The Lake Windermere Ambassadors are proud to boast that for the seventh year in a row, no invasive species were detected within Lake Windermere with water quality results showing a clear, cool and well-oxygenated lake in 2016.
This being the 11th year of lake monitoring since the Lake Windermere Project stated data collection in 2006, the report was able to report that Lake Windermere met objectives for temperature, dissolved oxygen and turbidity throughout the summer. This translated into water that was clear, cool and well oxygenated within historic levels since the Ambassadors started collecting their data.
“This project is an important piece of the puzzle in maintaining a healthy lake,” Megan Peloso, program coordinator for the Lake Windermere Ambassadors, said. “Active monitoring through this project gives us a way to train citizen scientists to understand what a healthy lake looks like, to make scientific information readily accessible, and to observe dynamic changes in the lake, both natural and human-caused.”
Within the Columbia Valley Lake Windermere is relied upon for having water that is clean enough for recreation, be it swimming, fishing or waterskiing, as well as a source of drinking water. The Lake is also home to sixteen species of fish and is used by several hundreds species of resident and migratory birds all of which depend on the water to be in good condition.
From 2006 to 2009, the Lake Windermere Project worked to assess the quality of the lake’s water for wildlife and recreational use before the Ministry of Environment used the data in 2010 to determine water quality objectives for the lake, serving as an existing benchmark for present and future conditions.
Since then, the Ambassadors tested the water quality on a weekly basis every summer and have established 11 years of quality water data. In terms of temperature, Lake Windermere was below the Ministry of Environment threshold with a maximum temperature of 21.8 degrees Celsius this summer, occurring on August 16th at Windermere Creek.
Another factor the Ministry examines, oxygen content, rated at sufficient levels throughout the 2016 sampling season, which was similar to the 2014-15 sampling season.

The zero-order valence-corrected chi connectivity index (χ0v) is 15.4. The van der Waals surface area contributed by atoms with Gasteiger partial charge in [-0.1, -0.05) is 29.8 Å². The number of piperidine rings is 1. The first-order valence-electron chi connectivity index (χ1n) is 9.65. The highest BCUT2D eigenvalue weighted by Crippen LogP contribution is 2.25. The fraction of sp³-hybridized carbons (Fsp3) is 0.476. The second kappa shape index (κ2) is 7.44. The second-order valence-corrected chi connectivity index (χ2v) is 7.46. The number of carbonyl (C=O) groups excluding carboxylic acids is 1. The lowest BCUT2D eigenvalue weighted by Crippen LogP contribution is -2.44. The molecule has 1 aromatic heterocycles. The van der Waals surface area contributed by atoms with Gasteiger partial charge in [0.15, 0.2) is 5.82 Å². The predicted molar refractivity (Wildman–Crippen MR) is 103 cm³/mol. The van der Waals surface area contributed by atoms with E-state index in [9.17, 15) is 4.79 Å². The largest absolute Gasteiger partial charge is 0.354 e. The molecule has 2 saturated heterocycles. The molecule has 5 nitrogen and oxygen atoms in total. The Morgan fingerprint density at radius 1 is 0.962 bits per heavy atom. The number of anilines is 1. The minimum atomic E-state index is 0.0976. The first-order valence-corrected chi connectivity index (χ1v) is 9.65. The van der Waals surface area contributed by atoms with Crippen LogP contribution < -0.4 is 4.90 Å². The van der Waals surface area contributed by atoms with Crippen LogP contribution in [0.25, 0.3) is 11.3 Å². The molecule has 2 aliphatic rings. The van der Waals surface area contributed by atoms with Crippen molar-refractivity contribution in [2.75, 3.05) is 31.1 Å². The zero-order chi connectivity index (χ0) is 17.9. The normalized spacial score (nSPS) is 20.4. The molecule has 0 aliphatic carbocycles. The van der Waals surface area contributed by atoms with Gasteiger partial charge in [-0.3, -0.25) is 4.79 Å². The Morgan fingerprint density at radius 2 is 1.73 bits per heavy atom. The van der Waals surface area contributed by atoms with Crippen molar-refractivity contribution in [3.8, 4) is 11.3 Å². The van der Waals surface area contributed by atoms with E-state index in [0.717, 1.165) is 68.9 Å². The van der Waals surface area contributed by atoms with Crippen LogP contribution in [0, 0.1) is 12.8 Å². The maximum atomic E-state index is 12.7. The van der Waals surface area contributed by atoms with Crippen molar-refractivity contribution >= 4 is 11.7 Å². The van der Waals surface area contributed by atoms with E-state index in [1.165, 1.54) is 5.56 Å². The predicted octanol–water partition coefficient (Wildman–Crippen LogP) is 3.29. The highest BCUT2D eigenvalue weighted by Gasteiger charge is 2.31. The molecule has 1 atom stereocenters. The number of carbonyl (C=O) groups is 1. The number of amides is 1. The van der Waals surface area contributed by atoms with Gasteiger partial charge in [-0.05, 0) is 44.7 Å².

One of the more important factors, which residents can see is the phosphorus content of the lake. A naturally occurring nutrient in lakes, excess phosphorus can lead to algal blooms, producing the green layer over the lake that people sometimes see. Last year’s sample results indicate phosphorus levels to be at or below the objective of 0.01 milligrams per liter, which is in direct contrast to the last two sampling seasons where phosphorus was found to exceed the objective for Lake Windermere after ice-off. The Ambassadors responded to this occurrence the last two years with recommended increased vigilance in land-use management practices and more robust monitoring for this nutrient.
“Human inputs of phosphorus can take nutrients levels over the top of what is natural in a lake system, and this is a concern we have and why we continue to monitor phosphorus in Lake Windermere,” Peloso said. Lake Windermere’s flushing rate has historically helped to keep nutrients balanced, but a phosphorus overload that could not be absorbed would potentially put the lake at risk.”
Peloso said that there are a number of things people can do to ensure the long-term health of Lake Windermere with the threat of invasive species posing one of the most significant threats to the health of the Lake.
“The good news is we have control of the spread,” she said. “By taking a little extra time to clean, drain and dry water vessels and equipment before entering new waterways, species like Zebra mussels and Eurasian milfoil can be kept out of Lake Windermere for good.”
Besides that, she mentioned the importance of keeping in mind the chemicals when washing your car or watering your lawn. For now, she said she’s happy with the progress of the project and its ability to monitor the lake’s health going forward.
“This project and report offer the basic tools to create greater awareness of what impacts the health of our lake, and guidance on the kinds of human activities and management practices that encourage a high functioning lake ecosystem,” she said. “Data is an important kind of knowledge, but it’s only as powerful as what we do with it.”